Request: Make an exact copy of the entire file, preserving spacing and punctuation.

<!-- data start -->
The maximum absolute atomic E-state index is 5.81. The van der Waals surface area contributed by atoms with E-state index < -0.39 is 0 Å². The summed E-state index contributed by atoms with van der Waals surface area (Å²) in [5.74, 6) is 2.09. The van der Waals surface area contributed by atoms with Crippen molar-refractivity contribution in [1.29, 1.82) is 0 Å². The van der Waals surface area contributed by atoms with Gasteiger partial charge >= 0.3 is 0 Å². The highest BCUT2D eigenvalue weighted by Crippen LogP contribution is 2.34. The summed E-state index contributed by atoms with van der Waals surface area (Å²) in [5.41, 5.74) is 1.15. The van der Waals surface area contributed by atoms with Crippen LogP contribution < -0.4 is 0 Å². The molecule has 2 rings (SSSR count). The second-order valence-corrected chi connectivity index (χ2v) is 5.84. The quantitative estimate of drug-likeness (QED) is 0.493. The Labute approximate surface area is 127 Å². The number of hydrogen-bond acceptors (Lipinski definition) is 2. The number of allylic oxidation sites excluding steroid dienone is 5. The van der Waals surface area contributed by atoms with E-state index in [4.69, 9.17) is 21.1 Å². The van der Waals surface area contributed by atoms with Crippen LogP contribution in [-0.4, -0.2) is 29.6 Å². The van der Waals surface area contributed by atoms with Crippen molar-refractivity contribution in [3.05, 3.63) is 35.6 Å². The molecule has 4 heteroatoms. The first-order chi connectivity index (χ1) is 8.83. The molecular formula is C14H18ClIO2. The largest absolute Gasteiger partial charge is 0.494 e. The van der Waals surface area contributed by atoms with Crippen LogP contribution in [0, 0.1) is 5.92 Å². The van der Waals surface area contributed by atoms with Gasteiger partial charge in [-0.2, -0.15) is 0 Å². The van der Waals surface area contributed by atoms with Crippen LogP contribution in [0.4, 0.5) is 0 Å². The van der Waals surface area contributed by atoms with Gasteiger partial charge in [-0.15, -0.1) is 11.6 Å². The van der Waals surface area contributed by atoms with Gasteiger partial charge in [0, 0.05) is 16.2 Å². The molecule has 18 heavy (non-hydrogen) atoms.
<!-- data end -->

The maximum absolute atomic E-state index is 5.81. The van der Waals surface area contributed by atoms with E-state index < -0.39 is 0 Å². The summed E-state index contributed by atoms with van der Waals surface area (Å²) in [5.74, 6) is 2.09. The van der Waals surface area contributed by atoms with Crippen molar-refractivity contribution in [1.29, 1.82) is 0 Å². The van der Waals surface area contributed by atoms with Gasteiger partial charge >= 0.3 is 0 Å². The highest BCUT2D eigenvalue weighted by Crippen LogP contribution is 2.34. The summed E-state index contributed by atoms with van der Waals surface area (Å²) in [5.41, 5.74) is 1.15. The van der Waals surface area contributed by atoms with Crippen LogP contribution < -0.4 is 0 Å². The molecule has 2 rings (SSSR count). The second-order valence-corrected chi connectivity index (χ2v) is 5.84. The quantitative estimate of drug-likeness (QED) is 0.493. The Labute approximate surface area is 127 Å². The number of hydrogen-bond acceptors (Lipinski definition) is 2. The number of allylic oxidation sites excluding steroid dienone is 5. The van der Waals surface area contributed by atoms with E-state index in [4.69, 9.17) is 21.1 Å². The van der Waals surface area contributed by atoms with Crippen LogP contribution in [-0.4, -0.2) is 29.6 Å². The van der Waals surface area contributed by atoms with Crippen molar-refractivity contribution in [3.05, 3.63) is 35.6 Å². The molecule has 4 heteroatoms. The first-order chi connectivity index (χ1) is 8.83. The molecular formula is C14H18ClIO2. The largest absolute Gasteiger partial charge is 0.494 e. The van der Waals surface area contributed by atoms with Crippen LogP contribution in [0, 0.1) is 5.92 Å². The van der Waals surface area contributed by atoms with Gasteiger partial charge in [-0.2, -0.15) is 0 Å². The van der Waals surface area contributed by atoms with Crippen LogP contribution in [0.4, 0.5) is 0 Å². The van der Waals surface area contributed by atoms with Gasteiger partial charge in [-0.15, -0.1) is 11.6 Å². The van der Waals surface area contributed by atoms with Gasteiger partial charge in [0, 0.05) is 16.2 Å². The molecule has 18 heavy (non-hydrogen) atoms.